Do you think DC is an enjoyable place to live? 
BETSY: I wouldn’t consider it a cool place, but I love my family, my friends, the trees and the parks. It feels like home and we have good places to practice. If we moved to another city it would take time to get ourselves set up. 

What is the thing you always have to bring with you on tour? 
MARY: I had a cookie in my guitar amp for a while. I didn’t know it was there, but then when I found out I left it there for a while, and when I finally got rid of it I was so scared to mess up my tones! BETSY: I am always wearing this necklace. And I always have to have at least a couple of leather things. 
LAURA: I used to have lots of bracelets, but then I started taking them off because they would get caught in my sticks halfway through a song! 

What is the weirdest thing you have in your home? 
LAURA: I have these two plastic monster hands you can put on as a part of a costume and they always sit on my drum set. 
BETSY: Yeah, Laura likes monsters! I just moved, so I don’t think I have anything very weird. Maybe weird clothes. 
MARY: We have a lot of letters. My boyfriend used to work for a sign shop, so we have a bunch of big letters in the attic. 
LAURA: Oh, I have something weird!! I have two necklaces with soil from Dracula castle in Transylvania that I got from ebay. 

What is the most unusual instrument you have ever got to play? 
MARY: I got to play a Theorbo, which is a bass lute from the 17th century. It’s huge, like 4, 5 feet long.
BETSY: I used to play viola, but I don’t think it’s that weird. 
MARY: Betsy is very good with the recorder. She can play the whole Stairway to Heaven on it. LAURA: When I was working at a rock club at home, the drummer of Slayer was playing there once and he got these cymbals that looked like pizza cutters, which he got me to play on.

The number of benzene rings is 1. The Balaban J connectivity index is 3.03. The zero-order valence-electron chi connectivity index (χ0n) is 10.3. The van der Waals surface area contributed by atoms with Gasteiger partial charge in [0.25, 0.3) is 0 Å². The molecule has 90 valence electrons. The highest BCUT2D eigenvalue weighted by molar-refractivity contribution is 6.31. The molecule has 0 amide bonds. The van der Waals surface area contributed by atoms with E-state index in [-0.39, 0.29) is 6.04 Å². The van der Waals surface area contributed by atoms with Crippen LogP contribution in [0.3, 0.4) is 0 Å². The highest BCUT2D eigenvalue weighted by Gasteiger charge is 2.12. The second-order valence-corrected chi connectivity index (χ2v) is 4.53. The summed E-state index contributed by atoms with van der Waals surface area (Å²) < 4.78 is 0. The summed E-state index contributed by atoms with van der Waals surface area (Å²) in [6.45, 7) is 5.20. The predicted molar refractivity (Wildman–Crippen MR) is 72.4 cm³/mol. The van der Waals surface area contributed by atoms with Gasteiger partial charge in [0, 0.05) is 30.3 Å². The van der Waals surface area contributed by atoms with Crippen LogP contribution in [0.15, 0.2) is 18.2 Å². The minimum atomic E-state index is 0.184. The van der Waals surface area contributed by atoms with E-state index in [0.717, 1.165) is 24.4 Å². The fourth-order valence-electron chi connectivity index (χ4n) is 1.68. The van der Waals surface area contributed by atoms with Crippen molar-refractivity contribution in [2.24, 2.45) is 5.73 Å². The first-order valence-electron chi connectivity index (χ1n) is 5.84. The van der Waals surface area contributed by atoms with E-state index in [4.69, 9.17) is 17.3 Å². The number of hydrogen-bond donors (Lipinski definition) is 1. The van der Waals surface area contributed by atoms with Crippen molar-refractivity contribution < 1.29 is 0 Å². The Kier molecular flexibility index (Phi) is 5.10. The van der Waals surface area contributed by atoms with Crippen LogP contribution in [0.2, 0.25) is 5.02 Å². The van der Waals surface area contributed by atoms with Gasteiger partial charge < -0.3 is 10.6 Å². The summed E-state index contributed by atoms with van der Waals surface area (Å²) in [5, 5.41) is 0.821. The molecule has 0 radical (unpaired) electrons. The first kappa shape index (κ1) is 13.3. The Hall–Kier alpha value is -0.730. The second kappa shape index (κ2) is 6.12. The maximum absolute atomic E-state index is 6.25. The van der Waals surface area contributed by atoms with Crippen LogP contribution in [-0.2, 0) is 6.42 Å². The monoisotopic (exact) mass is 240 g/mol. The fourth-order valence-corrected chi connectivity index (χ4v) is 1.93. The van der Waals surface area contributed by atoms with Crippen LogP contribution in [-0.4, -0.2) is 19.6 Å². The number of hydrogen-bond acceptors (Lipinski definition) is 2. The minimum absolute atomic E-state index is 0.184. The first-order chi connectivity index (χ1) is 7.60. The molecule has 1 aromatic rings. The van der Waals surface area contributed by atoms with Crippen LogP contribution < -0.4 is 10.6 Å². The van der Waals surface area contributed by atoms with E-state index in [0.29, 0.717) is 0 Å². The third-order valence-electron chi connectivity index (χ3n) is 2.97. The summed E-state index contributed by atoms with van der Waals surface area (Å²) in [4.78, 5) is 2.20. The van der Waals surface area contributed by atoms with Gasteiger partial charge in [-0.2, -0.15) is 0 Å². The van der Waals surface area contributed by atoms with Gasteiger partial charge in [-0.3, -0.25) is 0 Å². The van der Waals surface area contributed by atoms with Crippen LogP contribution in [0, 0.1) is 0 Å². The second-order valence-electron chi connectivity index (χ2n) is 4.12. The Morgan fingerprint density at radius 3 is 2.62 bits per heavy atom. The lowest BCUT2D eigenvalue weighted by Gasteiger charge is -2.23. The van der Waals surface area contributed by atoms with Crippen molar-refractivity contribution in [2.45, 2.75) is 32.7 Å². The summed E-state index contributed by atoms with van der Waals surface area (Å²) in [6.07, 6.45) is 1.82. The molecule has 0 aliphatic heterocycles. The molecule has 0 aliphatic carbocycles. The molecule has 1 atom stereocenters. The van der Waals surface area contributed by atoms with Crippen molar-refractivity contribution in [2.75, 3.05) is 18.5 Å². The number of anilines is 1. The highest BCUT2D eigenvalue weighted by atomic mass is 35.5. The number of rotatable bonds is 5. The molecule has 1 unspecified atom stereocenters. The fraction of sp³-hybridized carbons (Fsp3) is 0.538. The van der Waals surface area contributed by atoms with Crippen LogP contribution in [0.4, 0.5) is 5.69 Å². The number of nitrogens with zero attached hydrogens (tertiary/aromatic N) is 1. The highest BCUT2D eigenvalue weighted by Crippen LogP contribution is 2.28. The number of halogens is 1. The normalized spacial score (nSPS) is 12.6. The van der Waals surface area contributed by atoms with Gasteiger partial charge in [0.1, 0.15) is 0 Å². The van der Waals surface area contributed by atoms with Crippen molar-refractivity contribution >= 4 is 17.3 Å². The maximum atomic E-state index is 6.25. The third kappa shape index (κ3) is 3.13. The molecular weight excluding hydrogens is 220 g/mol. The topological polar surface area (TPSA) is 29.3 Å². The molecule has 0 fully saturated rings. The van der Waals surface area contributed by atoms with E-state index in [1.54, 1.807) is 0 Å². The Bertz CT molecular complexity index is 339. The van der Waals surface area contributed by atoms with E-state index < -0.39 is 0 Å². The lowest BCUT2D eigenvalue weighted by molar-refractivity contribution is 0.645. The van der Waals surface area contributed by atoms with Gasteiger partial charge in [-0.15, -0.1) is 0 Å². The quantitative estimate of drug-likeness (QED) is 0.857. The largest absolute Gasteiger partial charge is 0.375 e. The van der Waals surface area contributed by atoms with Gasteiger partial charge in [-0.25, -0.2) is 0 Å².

What artist of any art, from any century, you would like to collaborate with? 
LAURA: There was a painter called George Catlin that was sent to paint Native Americans. He did hundreds and hundreds of fast portraiture of them that were beautiful and cool. But I don’t know what I would do with him! 
BETSY: I wanna be in The Traveling Wilburys or just sing with Roy Orbison a little. 
MARY: There are a lot of artists that I admire but I don’t know whether they could be good collaborations. Also, I don’t know if I would be capable to collaborate with them! Maybe Hieronymus Bosch, a Dutch painter from the 15th century. He could paint our stage costumes, so that we could look like some of his weird creatures… 

Mary, back in the ‘90s, how did it feel to be one of the few female musicians to make a name in Washington, DC's male-dominated rock scene? Did you feel that you were somehow discriminated for being a woman? 
MARY: Yeah, when I was in High School in the mid-late ‘80s and was playing in bands, the DC music scene was predominantly guys, which made me angry as I never felt part of it, but didn’t stop me from doing what I wanted to do. The ‘80s actually had some all- angry-male music genres, like hardcore, and I think the Riot Grrrl bands were a reaction to that. The situation is very different now.

If you could go back in time to when you first started playing music, after doing all you have done and seeing all you have seen, what advise would you give to your younger self? 
MARY: I would say “don’t freak out on yourself. Try to always make the best music, try to make sure that the records are recorded right and just keep going.” 

Rips is out now on Merge Records

Originally published on London in Stereo